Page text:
>>---> Scott Rettberg, N. Katherine Hayles, and Matthew Kirschenbaum respond.


notes

^1. Links are then only one of these seven dimensions, and it is exactly this broader view provided by cybertext theory that is valuable, as it gives us more to think of than simple link and node-structures. Consequently, it doesn't make much sense to contrast links to the "computational" as they are both included in Aarseth's model. Hayles's cyberlliterature becomes then just a parental guidance version of Aarseth's cybertext: " In the case of cyber|literature, the set of statements are 1) the literary tradition is its parent, 2) the computer game is its parent, 3) the link is the essential feature, and 4) computation is the essential feature." And cyber|literature is just literature if we are past fetishising the digital.

^2.Aarseth's typology contains 576 different media positions for texts depending on the combination of their values in those seven parameters (dynamics, determinability, transience, perspective, links, access, and user function).

^3.Stuart Moulthrop seems to have moved from hypertext fiction to cybertext fiction during the 1990's from static scriptons and intransient time of Victory Garden to transient time of Hegirascope and intratextonic dynamics of Reagan Library. In contrast to later hype, Michael Joyce's "Selfish Interaction" gives an interesting account of literary thinking behind and literary ideas beyond Storyspace.

^4.In his Hypertext 2.0, 181-192. Beginning with: "Hypertext, which challenges narrative and all literary form based on linearity, calls into question of plot and story current since Aristotle." Challenges to Aristotle have been numerous in theory and practice, and there is really no excuse to reduce the problems of narrative and narration to the petty problems of plot and story. Landow seems to be totally unaware of sophisticated structuralist and post-structuralist theories of narrative communication (Chatman), comprehension (Sternberg, Bordwell, Branigan), and construction (Genette, Prince).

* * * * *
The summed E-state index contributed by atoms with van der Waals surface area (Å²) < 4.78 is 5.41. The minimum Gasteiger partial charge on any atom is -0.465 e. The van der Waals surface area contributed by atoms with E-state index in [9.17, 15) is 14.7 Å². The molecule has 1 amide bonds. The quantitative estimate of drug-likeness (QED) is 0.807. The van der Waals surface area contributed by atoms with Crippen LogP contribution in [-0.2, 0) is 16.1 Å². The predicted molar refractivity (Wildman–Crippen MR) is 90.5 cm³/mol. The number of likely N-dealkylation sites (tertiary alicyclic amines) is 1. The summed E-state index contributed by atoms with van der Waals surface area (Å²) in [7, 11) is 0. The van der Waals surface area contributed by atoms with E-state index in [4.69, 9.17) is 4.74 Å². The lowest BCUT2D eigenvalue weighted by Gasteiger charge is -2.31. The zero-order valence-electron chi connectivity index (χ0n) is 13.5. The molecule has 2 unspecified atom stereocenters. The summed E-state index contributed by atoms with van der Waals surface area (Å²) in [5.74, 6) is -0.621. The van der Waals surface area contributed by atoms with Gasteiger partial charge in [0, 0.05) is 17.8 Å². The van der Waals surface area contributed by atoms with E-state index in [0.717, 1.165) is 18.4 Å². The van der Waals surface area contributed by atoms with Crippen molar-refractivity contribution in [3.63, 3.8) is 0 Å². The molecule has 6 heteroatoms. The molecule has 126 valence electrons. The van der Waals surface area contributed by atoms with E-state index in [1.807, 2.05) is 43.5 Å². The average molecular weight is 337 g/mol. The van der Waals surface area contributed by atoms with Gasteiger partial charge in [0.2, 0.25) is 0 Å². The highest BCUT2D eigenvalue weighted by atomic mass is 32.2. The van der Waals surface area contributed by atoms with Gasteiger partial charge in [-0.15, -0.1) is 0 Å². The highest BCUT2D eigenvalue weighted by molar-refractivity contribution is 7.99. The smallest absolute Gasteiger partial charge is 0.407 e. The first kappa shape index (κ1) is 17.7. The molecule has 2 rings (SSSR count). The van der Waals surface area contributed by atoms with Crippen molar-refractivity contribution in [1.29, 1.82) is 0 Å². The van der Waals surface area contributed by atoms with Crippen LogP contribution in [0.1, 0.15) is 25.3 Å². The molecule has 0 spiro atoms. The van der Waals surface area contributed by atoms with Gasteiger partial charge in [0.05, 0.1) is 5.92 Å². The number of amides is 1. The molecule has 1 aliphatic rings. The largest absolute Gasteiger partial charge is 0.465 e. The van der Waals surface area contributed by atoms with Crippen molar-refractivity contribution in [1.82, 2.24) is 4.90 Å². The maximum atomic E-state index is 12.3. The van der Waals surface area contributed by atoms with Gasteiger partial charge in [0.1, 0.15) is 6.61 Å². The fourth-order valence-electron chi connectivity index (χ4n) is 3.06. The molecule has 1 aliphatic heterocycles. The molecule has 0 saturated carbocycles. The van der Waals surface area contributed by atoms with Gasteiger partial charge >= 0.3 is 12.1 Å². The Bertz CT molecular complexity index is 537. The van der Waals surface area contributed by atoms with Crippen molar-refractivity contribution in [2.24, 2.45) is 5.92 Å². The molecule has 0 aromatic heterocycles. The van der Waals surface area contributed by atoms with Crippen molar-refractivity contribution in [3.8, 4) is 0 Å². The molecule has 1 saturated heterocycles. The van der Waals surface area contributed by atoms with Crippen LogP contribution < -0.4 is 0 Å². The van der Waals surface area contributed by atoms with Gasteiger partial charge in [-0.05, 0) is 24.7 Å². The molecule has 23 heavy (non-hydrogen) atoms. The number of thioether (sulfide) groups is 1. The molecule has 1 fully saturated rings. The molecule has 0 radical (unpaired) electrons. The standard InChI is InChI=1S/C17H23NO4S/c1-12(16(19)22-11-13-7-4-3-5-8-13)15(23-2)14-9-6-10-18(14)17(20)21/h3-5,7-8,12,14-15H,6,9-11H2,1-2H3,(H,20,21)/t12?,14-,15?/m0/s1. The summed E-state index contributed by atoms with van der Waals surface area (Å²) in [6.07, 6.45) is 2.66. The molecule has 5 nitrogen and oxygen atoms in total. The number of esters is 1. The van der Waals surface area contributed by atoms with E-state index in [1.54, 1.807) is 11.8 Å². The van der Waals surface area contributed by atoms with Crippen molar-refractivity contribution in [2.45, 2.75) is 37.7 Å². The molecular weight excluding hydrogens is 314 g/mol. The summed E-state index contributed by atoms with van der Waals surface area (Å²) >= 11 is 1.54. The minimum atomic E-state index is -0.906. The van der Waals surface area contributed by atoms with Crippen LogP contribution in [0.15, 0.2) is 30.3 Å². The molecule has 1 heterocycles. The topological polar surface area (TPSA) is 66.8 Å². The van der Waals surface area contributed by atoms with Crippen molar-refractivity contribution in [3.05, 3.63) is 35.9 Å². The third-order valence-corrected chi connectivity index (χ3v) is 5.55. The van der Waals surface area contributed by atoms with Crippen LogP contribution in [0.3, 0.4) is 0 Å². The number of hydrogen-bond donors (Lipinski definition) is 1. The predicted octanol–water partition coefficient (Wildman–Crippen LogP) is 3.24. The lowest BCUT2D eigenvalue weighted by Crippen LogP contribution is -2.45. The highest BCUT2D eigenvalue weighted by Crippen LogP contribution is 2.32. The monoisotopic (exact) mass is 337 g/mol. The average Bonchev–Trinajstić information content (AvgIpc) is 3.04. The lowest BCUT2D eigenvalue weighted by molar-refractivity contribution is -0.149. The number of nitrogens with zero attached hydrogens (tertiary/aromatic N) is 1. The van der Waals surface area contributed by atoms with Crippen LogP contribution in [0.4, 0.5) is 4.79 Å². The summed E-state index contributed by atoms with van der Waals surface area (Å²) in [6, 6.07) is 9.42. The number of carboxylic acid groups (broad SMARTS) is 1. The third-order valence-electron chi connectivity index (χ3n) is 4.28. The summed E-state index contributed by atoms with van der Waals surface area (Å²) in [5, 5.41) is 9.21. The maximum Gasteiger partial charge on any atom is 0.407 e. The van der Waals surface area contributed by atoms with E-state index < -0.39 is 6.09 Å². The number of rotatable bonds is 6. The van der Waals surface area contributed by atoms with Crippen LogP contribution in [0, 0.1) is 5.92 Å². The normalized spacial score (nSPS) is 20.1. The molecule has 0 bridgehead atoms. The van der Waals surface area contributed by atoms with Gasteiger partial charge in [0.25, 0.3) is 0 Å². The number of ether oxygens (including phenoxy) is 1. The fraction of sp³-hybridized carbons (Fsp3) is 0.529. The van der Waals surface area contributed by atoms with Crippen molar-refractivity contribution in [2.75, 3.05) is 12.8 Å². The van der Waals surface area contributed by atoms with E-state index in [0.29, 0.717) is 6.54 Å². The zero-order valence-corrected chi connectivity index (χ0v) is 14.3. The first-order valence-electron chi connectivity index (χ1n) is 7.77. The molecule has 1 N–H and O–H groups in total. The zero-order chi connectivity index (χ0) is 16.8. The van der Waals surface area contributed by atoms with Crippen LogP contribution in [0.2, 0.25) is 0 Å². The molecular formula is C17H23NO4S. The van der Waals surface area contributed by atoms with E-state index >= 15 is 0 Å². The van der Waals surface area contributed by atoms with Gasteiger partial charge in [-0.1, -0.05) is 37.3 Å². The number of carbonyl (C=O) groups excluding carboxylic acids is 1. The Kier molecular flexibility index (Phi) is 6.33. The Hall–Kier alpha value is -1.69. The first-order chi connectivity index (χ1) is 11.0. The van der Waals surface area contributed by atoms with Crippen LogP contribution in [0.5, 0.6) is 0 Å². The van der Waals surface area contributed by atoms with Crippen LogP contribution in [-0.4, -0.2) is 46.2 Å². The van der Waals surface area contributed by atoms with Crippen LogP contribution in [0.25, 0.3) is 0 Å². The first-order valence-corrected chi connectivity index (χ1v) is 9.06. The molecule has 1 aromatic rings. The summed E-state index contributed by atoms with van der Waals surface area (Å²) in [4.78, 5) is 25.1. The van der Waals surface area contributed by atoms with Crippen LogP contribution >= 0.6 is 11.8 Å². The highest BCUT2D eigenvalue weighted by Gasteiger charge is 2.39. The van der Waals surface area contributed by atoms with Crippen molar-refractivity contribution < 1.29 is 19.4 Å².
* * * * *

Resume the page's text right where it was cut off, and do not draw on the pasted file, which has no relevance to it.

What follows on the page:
^5.See her "How Do I End This Thing?" in Landow (ed) Hyper/text/theory, 159-188. For example: "While my reading of all these versions are logically possible, I cannot accept all of them simultaneously in my final understanding of the events described in Afternoon" (167). Why not accept if you know at least a little of postmodernist fiction? For the strategies of the latter see McHale, and in practice the novels of Alain Robbe-Grillet in the 1960's and 70's, and short stories like Robert Coover's "The Babysitter."

^6.At least from the early days of the Tartu School (Jurij Lotman et al.), it's been clearly articulated that narrative is a very effective way of packaging information. In order to find out how effective one needs to study narratives as narratives, hence the necessity of formal narratology and narratological sophistication to the highest degree if one uses narrative in relation to cybernetics and information theory as a circulatory system between the stories of science and those of literature. Sadly, in How We Became Posthuman N. Katherine Hayles neither has this kind of elementary knowledge nor seems to understand she should have. James doesn't carry very far, as his theories of point of view have been replaced a long time ago with more accurate ones of focalization, perspective, and narrative instance. At least in Europe, as the sad fact remains that sophisticated narratology is still not a shared knowledge base in the U.S. according to a recent interview with Brian McHale.

^7.In her response to Andrew Kurz's review.

 

works cited

Aarseth, Espen. "Nonlinearity and Literary Theory". Hyper/text/theory. Edited by George P.Landow. Baltimore: Johns Hopkins University Press, 1994. 51-86.

---. Cybertext. Perspectives on Ergodic Literature. Baltimore: Johns Hopkins University Press, 1997.

---. "Aporia and Epiphany in Doom and The Speaking Clock: Temporality in Ergodic Art". Cyberspace Textuality. Edited by Marie-Laure Ryan. Bloomington and Indianapolis: University of Indiana Press, 1998. 31-41.